By contrast, Nikki Upolo’s Vaine Toa is a rapidly moving, brightly lit, upbeat blend of Cook Islands cultural forms and contemporary dance structuring set to a recorded musical collage. Dancers Nikki Upoko, Hereiti Makiteiaa, Tavai Puni and Tautape Samson move confidently through its paces whether performing as an ensemble or in cameo solos which show the choreographer’s care and attention to every little detail. The traditional forms range widely, with the essentials given due respect, yet there is a subtle blending in of street and contemporary dance movements, and some refreshingly bold fragmentation of the traditional phrasing, frontality and spatial patterning. The end result is a new dance that is most definitely of this current time and place, and one which certainly reveals the stated themes — the inner strength of women, and women as the backbone of their people.
And yet another strong contrast is presented by Santana Schmidt’s #Hashtag in which street styling blends into everyday life with a contemporary dance backbone. Music is again a recorded collage which incorporates blocks of silnce for spoken interchanges.. The nine performers (Pauline Hiroti, Mele Taeiloa, Julie Nanai-Williams, Riki Nofo’akifolau, Vivian Aue, Aisea Latu, Antonio Matagi, Sigmund Kaufusi, Xavier Breed) are very confident movers, well able to work into and out of the floor, jump, fall and lift with ease. There’s a good deal of (mostly clearly audible) ironic text also delivered in spoken form, including a poem delivered by Aisea Latu.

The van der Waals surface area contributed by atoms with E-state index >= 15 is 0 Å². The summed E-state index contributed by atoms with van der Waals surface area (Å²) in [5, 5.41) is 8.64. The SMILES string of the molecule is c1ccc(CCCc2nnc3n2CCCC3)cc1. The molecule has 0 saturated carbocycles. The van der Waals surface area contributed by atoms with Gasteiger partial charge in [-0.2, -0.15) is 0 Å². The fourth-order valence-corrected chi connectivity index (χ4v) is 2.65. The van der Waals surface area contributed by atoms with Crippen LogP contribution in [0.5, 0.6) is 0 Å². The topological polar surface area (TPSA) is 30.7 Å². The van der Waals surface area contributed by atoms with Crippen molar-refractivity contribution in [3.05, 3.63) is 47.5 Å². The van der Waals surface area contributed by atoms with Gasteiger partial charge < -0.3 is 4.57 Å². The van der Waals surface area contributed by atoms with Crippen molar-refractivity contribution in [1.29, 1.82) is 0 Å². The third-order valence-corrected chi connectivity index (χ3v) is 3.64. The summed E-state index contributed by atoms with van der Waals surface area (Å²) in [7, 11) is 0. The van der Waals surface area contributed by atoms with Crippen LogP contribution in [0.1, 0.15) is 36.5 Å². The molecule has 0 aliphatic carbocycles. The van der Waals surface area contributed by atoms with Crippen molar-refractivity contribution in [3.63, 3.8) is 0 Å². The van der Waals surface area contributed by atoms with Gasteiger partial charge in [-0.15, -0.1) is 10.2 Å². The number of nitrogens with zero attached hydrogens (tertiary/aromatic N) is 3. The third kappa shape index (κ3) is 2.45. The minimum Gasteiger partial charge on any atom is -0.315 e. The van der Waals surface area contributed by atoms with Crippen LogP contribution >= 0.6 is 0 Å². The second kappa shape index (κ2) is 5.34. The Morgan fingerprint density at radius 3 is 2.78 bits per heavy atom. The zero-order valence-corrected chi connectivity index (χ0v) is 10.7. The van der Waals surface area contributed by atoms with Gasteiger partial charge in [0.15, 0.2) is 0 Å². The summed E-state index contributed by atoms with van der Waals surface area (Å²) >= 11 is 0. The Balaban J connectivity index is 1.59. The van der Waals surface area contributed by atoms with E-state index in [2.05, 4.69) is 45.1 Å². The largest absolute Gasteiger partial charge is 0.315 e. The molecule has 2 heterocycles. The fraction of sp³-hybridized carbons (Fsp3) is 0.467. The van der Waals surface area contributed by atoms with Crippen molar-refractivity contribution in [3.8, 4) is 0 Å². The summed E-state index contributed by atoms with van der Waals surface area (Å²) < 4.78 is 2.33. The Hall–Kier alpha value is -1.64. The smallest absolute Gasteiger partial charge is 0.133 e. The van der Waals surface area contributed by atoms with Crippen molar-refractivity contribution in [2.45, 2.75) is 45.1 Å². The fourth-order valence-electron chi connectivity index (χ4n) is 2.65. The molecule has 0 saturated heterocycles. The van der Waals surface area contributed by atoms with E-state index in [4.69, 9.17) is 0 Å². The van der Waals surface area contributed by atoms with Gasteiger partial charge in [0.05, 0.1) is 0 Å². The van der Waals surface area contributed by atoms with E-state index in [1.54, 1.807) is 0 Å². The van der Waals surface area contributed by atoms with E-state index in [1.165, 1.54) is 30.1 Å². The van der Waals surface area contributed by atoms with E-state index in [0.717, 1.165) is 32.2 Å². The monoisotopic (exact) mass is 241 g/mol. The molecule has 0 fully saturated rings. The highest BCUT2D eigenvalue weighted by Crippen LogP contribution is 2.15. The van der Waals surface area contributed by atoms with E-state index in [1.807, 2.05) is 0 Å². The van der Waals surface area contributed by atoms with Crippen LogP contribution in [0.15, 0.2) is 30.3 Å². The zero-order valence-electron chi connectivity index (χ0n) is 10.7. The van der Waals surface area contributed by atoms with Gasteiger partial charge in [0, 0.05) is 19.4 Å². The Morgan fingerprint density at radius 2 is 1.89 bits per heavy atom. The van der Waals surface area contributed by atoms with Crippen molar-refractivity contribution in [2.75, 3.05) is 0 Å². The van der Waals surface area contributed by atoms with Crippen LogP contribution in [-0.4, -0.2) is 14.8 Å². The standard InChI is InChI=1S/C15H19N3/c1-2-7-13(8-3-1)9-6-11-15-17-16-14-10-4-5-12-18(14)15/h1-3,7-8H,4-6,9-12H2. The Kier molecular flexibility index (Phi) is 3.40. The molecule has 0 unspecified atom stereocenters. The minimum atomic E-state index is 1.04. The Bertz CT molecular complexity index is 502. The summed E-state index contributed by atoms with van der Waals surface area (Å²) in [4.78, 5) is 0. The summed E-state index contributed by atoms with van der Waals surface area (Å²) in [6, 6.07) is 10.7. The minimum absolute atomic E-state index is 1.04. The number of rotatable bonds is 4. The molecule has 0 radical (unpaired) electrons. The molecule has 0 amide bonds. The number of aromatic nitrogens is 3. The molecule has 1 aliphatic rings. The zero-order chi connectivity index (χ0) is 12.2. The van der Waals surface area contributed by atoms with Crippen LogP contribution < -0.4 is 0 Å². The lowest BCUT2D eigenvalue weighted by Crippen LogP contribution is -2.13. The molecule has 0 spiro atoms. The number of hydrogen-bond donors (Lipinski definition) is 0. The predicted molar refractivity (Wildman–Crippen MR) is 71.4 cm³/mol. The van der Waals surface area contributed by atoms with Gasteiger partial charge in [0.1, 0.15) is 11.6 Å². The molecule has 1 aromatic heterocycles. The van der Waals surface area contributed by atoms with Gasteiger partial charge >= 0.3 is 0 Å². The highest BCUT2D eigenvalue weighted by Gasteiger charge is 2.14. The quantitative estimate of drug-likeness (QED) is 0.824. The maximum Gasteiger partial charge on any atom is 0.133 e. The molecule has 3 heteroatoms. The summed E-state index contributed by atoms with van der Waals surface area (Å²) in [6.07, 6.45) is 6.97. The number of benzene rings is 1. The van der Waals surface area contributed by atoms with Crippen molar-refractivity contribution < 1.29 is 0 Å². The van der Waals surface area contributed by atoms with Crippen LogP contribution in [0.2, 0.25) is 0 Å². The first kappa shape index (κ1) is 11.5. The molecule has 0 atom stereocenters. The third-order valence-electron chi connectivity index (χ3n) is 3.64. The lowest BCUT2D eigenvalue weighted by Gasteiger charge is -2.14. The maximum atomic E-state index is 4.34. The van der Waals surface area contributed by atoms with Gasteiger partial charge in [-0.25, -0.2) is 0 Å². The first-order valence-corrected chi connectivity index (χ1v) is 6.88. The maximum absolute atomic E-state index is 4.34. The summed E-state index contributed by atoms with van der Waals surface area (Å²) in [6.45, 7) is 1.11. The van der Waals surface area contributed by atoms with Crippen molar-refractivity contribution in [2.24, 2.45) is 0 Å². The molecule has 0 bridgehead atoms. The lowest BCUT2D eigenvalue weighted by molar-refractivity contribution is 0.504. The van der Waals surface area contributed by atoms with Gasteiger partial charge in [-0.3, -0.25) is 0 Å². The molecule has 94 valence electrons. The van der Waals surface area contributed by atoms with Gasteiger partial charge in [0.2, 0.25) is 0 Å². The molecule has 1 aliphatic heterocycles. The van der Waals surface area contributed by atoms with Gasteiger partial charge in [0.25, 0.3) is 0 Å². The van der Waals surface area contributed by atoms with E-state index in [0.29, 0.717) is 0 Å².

As you might guess from the title, the dance examines aspects of social networking obsession drawn from the cast’s experiences with Twitter and Facebook. The dance moves quickly, presenting a series of fluid social relationships which morph and munge constantly, accompanied by alternately #cutting_or_kind_judgements delivered by mimed txt messaging. Though it focusses on questions such as where this relentless activity is leading us all, and why we get so addicted to such forms of communication, the dance wisely leaves the answers open.
The new works which emerge from Pacific Dance Choreolab often continue their development to become more substantial works, and it is likely that these three dances will follow that pathway.